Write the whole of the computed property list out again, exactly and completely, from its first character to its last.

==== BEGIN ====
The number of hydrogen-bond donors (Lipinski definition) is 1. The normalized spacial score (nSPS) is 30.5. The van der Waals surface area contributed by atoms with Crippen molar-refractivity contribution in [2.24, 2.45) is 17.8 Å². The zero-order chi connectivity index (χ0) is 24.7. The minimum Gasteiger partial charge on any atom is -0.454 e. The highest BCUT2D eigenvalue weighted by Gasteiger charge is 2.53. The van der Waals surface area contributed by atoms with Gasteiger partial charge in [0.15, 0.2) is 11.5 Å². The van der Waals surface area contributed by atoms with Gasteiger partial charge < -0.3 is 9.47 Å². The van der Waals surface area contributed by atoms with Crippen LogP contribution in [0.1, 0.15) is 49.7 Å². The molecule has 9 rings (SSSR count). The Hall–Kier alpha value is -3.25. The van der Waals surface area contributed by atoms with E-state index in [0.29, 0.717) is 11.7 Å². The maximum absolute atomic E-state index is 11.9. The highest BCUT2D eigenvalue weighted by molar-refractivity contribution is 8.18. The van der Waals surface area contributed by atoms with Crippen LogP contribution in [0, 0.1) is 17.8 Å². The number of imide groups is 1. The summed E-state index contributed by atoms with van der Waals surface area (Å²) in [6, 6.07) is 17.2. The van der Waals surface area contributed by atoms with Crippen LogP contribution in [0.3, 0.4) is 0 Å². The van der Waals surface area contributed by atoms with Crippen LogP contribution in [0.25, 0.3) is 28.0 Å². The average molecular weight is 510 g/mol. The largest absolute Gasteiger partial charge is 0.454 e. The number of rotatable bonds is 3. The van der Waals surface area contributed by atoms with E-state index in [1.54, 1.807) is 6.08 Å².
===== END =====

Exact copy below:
The number of hydrogen-bond donors (Lipinski definition) is 1. The normalized spacial score (nSPS) is 30.5. The van der Waals surface area contributed by atoms with Crippen molar-refractivity contribution in [2.24, 2.45) is 17.8 Å². The zero-order chi connectivity index (χ0) is 24.7. The minimum Gasteiger partial charge on any atom is -0.454 e. The highest BCUT2D eigenvalue weighted by Gasteiger charge is 2.53. The van der Waals surface area contributed by atoms with Gasteiger partial charge in [0.15, 0.2) is 11.5 Å². The van der Waals surface area contributed by atoms with Gasteiger partial charge < -0.3 is 9.47 Å². The van der Waals surface area contributed by atoms with Crippen LogP contribution in [0.1, 0.15) is 49.7 Å². The molecule has 9 rings (SSSR count). The Hall–Kier alpha value is -3.25. The van der Waals surface area contributed by atoms with E-state index in [0.29, 0.717) is 11.7 Å². The maximum absolute atomic E-state index is 11.9. The highest BCUT2D eigenvalue weighted by molar-refractivity contribution is 8.18. The van der Waals surface area contributed by atoms with Crippen LogP contribution in [0, 0.1) is 17.8 Å². The number of imide groups is 1. The summed E-state index contributed by atoms with van der Waals surface area (Å²) in [6, 6.07) is 17.2. The van der Waals surface area contributed by atoms with Crippen LogP contribution in [0.3, 0.4) is 0 Å². The van der Waals surface area contributed by atoms with Crippen LogP contribution in [0.25, 0.3) is 28.0 Å². The average molecular weight is 510 g/mol. The largest absolute Gasteiger partial charge is 0.454 e. The number of rotatable bonds is 3. The van der Waals surface area contributed by atoms with E-state index in [1.54, 1.807) is 6.08 Å².